Also suitable as chelating agents are various carbocyclic or aromatic chelating agents including vicinal-dimercaptoaromatic compounds such as thiocatechol; vicinal-mercaptohydroxy aromatic compounds such as monothiocatechol or mercaptohydroxy benzene; vicinaldiaminoaromatic compounds such as o-phenylenediamine; vicinal-aminohydroxyaromatic compounds such as o-aminophenol; vicinal-aminomercaptoaromatic compounds such as o-aminothiophenol; vicinal-hydroxycarboxyaromatic compounds such as salicylic acid; vicinalaminocarboxyaromatic compounds such as o-aminobenzoic acid; vicinal-mercaptocarboxyaromatic compounds such as omercaptobenzoic acid; etc. The aforementioned carbocyclic or aromatic chelating agents may have various ring substituents including aromatic and substituted aromatic rings; hydroxy, alkoxy, and aryloxy radicals; sulfhydryl, alkylthioether, arylthioether, alkylthioester, and arylthioester groups; acyl, aroyl, thioacyl and thioaroyl radicals; amino, alkylamino, arylamino, acylamido, and aroylamido radicals; and nitro, halogen and sulfate groups. For present purposes those aromatic chelating agents having the two functional groups on a benzene ring or an alkyl benzene containing from 2 to 18 carbon atoms in the alkyl group are preferred since the chelates of the above-described metals prepared with them possess the most satisfactory oil-solubility characteristics.

For present purposes the chelating agents most preferred out of the above-described classes are the aliphatic and carbocyclic vicinaland beta-dicarboxylic and hydroxycarboxylic acids of from 2 to 18 and preferably 2 to 10 aliphatic carbon atoms. Illustrative chelating agents of this particular group are alpha-hydroxyacetic acid (glycolic acid), alpha-hydroxydecanoic acid, betahydroxystearic acid, salicylic acid, cetylsalicylic acid, 2- hydroxy-cyclohcxanoic acid, tetrahydrophthalic acid, tartaric acid, citric acid, lactic acid, glutaric acid, oxalic acid, malonic acid, phthalic acid, etc. These chelating agents give complexes of the previously described types which are superior corrosion and/or oxidation inhibitors in the lubricating oil compositions of the invention.

Although it is convenient for the sake of illustration in the above description of the invention to refer to the reaction of an acid of molybdenum with the various chelating agents or mixtures thereof to form the com- They may have substituted plexes for the lubricating oil compositions, other compounds of molybdenum such as the oxides and salts mentioned above may also be employed to provide similar chelates. Suitable acids include molybdic acid or molybdic hydroxide and molybdic anhydride as illustrative examples. Oxides of molybdenum which form complexes with the chelating agents adapted for use in the lubricating oil compositions of the invention are illustrated by compounds such as molybdenum sesquioxide, etc. Suitable salts are the inorganic salts such as ammonium paramolybdate, ammonium molybdate, molybdanyl chloride, etc.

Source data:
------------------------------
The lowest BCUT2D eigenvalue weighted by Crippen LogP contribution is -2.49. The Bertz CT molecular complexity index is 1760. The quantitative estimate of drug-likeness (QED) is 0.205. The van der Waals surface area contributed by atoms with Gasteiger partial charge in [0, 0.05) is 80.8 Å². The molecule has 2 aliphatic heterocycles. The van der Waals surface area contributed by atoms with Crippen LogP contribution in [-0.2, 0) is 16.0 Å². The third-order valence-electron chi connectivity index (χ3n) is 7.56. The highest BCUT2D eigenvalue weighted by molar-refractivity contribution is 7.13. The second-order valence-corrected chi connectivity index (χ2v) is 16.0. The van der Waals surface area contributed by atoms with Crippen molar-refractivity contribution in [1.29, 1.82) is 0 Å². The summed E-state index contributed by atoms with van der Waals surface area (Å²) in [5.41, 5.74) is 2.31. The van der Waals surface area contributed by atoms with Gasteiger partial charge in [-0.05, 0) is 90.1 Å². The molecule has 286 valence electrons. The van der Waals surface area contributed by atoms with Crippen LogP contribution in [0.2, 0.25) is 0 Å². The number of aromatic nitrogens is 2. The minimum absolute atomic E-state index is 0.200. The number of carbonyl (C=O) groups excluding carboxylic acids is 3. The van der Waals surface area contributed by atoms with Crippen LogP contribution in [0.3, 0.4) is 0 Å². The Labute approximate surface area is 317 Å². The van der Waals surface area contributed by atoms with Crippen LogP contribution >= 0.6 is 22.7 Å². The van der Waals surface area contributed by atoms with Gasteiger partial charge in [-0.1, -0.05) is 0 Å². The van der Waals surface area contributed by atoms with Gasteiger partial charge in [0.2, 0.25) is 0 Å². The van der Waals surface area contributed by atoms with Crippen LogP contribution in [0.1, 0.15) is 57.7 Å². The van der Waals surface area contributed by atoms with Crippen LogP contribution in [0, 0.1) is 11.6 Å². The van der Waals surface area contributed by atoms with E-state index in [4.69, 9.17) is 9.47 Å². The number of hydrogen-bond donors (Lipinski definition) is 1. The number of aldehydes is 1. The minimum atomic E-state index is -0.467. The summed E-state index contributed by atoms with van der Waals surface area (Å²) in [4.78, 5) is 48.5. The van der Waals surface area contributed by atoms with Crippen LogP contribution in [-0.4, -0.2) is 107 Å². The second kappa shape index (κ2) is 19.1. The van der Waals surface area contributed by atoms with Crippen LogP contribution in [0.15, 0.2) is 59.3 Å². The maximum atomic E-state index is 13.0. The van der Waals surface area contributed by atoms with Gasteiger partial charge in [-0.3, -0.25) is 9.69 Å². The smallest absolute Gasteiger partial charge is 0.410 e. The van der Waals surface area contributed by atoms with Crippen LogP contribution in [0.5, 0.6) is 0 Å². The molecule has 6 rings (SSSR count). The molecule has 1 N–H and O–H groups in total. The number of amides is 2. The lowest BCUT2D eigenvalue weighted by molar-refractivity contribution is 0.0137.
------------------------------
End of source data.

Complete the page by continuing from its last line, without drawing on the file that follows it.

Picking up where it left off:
Various amine salts of the acid complexes of molybdenum and chelating agents referred to above may also be employed advantageously in the lubricating oil compositions of the invention. These amine salts are conveniently prepared by heating a mixture of the acid complex with an organic amine such as trimethylamine, triethanolamine, laurylamine, phenyl-alpha-naphthylamine, phenylene diamines, aminophenol, pyridine, and morpholine. Esters of the acid complexes such as the monobutyl esters and monopentaerythritol esters are also suitable. Such substituted complexes are generally characterized by enhanced oil solubility which may be desirable in the compounding of certain mineral lubricating oil compositions.

The complex of molybdenum described above is present in the compositions of the invention in an amount at least suflicient to inhibit corrosion or oxidation. Small amounts, usually from about 0.01 to about 5.0 percent by weight based on the oil, are etfective. Proportions ranging from about 0.05 to about 1.0 percent are preferred in most lubricating oil compositions. Concentrates containing larger proportions, up to 50 percent, either in solution or suspension, are particularly suitable in compounding operations.